October 15, 2014
Deportations from the interior of the United States declined 34 percent this year from last, according to a new report from the Center for Immigration Studies, derived largely from an internal Department of Homeland Security document.
The CIS report released Wednesday and authored by the group’s director of policy studies, Jessica Vaughan, details the decline in immigration enforcement and reveals that there remain nearly 167,000 convicted criminal immigrants with final orders of removal still in the United States and “currently at large.”
“Prosecutorial discretion as practiced by the Obama administration has transformed immigration enforcement into a massive catch-and-release program that makes a joke of the law, fails to deter illegal settlement, and allows even illegal aliens who commit crimes to remain here,” Vaughan said Wednesday.
“These policies inflict real harm on Americans and legal immigrants,” she continued, “in the form of lost jobs, depressed wages, additional social services, and even lost lives. In addition, with the rise of ISIS and other terrorist groups around the world, our lax policies represent an unnecessary national security risk.”
Vaughn’s data originates from a Sept. 22 “Weekly Departures and Detention Report (WRD)”. The WRD, according to Vaugh’s footnote, is authored by the Statistical Tracking Unit of the Office of Enforcement and Removal Operations of U.S. Immigration and Customs Enforcement (ICE).
Based on her report, the nearly 167,000 convicted criminal aliens “at large” are likely just the tip of the iceberg, as since Sept. 20 ICE officers reported 170,125 “encounters with aliens deemed a criminal threat.” Vaughn explained in her report that “just 90,500 criminal aliens were issued charging documents, indicating a startlingly large number — potentially nearly 80,000 — of illegal aliens with criminal histories who were able to escape deportation proceedings in 2014.”
Further the number of immigrants who have been given final orders of removal but have remained in the United States grew by about 25,000 cases this year from last.
“As of the end of the 2013 fiscal year, the total number of post-final-order aliens remaining in the country was 872,504,” Vaughn wrote in her report, noting that the number of post-final-order aliens as of Sept. 20, 2014 is now 897,572.
“The number of “non-departed” convicted criminal aliens grew by nearly 7,000,” she wrote. “Even more concerning, the number of at-large post-final-order convicted criminals grew by nearly 8,000 cases, while the number of detained aliens in that category shrank by nearly 1,000 cases. This means that more of the criminal aliens that ICE has been unable to remove are at large than ever before.”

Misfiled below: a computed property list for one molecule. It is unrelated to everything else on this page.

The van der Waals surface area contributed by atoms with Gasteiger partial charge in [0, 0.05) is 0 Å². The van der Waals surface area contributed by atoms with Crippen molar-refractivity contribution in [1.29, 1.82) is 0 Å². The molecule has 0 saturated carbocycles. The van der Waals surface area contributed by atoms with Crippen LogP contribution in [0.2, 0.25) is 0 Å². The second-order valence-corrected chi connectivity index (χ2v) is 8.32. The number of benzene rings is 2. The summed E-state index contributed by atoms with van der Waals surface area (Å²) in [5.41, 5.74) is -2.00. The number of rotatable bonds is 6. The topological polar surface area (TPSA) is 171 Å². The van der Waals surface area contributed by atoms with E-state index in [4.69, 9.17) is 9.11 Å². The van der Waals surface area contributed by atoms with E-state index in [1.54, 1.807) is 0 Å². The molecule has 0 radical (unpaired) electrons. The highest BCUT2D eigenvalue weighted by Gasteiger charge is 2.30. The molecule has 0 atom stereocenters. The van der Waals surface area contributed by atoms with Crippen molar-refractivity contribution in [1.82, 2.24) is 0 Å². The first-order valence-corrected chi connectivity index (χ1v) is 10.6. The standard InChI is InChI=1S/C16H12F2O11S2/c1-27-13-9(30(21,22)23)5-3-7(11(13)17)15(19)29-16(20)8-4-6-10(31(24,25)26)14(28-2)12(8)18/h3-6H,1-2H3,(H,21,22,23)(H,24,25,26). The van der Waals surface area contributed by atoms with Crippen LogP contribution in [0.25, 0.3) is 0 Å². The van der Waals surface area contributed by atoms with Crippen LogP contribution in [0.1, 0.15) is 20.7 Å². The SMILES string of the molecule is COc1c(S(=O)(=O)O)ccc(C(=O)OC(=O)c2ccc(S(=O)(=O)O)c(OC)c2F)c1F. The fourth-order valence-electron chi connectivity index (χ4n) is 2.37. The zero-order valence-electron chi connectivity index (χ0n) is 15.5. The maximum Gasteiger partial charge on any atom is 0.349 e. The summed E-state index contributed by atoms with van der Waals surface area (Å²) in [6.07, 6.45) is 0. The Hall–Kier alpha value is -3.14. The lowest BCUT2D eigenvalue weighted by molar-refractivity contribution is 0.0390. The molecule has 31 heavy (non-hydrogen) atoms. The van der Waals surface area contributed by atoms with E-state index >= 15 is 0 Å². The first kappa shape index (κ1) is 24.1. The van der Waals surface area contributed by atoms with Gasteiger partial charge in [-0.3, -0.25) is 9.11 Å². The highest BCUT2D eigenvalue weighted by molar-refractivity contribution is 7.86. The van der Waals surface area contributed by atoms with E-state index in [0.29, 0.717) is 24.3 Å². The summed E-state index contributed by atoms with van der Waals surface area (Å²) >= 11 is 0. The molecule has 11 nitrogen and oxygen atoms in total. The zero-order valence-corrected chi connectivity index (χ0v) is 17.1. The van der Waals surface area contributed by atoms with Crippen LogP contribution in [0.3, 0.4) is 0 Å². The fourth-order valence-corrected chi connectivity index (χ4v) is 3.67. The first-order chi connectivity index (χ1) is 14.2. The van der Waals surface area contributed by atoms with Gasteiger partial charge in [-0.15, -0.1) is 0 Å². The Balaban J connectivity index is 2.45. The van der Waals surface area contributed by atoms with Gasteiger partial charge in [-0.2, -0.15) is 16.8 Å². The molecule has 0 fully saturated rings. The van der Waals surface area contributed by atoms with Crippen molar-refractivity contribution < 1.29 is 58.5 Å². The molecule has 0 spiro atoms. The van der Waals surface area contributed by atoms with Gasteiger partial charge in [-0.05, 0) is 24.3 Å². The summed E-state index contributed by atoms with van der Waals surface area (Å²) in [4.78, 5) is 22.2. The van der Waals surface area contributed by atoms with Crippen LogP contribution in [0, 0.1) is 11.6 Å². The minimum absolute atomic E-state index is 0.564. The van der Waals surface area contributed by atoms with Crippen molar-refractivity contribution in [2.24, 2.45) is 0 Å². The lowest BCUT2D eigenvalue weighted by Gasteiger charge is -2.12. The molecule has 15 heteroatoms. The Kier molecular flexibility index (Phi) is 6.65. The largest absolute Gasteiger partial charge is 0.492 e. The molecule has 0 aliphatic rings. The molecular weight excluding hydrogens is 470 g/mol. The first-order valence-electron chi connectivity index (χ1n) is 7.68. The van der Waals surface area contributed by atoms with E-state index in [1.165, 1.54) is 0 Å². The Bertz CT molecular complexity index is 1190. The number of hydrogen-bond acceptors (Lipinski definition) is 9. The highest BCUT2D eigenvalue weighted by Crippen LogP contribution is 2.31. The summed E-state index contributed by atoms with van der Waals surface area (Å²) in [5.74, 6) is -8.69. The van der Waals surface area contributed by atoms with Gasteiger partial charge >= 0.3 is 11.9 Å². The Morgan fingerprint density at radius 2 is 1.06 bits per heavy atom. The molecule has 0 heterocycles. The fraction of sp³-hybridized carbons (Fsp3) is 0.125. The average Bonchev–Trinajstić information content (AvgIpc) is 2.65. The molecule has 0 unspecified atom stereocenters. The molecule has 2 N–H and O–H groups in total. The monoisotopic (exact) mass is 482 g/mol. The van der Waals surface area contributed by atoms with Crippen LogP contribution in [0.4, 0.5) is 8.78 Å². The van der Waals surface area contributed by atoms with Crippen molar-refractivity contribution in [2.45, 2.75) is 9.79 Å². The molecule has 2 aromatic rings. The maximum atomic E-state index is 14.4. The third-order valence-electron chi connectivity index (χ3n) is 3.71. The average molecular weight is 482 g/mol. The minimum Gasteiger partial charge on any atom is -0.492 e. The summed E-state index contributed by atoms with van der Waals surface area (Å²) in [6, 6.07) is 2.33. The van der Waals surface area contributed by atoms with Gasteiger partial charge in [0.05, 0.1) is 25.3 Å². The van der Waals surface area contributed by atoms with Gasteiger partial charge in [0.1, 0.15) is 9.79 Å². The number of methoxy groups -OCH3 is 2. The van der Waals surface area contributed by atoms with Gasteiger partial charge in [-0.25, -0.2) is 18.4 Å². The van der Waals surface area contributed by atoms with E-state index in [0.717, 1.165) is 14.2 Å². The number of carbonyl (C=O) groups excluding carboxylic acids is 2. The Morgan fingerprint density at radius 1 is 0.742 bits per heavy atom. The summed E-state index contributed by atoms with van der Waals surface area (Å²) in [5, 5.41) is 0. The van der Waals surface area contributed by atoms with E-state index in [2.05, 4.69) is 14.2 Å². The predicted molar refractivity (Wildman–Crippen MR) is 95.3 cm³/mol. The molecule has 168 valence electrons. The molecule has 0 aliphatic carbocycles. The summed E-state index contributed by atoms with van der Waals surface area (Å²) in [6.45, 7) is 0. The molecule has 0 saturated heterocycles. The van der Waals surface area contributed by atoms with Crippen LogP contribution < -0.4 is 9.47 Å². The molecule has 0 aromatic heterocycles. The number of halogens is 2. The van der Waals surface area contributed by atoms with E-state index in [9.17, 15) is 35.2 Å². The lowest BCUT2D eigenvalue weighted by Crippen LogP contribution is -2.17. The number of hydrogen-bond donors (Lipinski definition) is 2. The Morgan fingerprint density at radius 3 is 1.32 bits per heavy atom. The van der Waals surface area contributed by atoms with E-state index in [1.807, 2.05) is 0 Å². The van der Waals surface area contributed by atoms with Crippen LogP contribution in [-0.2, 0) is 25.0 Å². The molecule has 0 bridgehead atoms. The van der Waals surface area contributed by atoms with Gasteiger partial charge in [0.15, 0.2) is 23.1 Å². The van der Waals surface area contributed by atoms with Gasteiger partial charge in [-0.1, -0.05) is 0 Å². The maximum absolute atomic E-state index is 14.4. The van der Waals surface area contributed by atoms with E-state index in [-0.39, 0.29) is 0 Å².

Other striking statistics Vaughn revealed include:
-Total deportations credited to ICE, the majority of which were illegal aliens arrested by the Border Patrol and CBP officers at the ports of entry, declined 15 percent from 2013 to 2014.
-Deportations from the interior dropped 34 percent from last year, and are 58 percent lower than the peak in 2009.
-The number of criminal aliens deported from the interior also declined 23 percent since last year, and declined by 39 percent since the peak in 2011.
-Catch and release policies continue. In 2014, deportation processing was initiated for approximately 143,000 aliens out of the 585,000 aliens encountered by ICE agents. Tens of thousands of those let go had been labeled a criminal threat.
-The number of aliens who have received a final order of removal, but who are still in the United States, has risen to nearly 900,000. Nearly 167,000 of these are convicted criminals who were released by ICE and are currently at large.
Vaughn concluded that interior immigration enforcement “it is in a state of collapse” and called on Congress to restrain the Obama administration from moving forward with any more executive actions.
“Congress can affect this situation by restraining further executive action that would shield even more illegal residents from enforcement, and by insisting that the executive branch agencies spend the public funds they receive to carry out their enforcement mission in a way that is consistent with congressional and public expectations,” she wrote.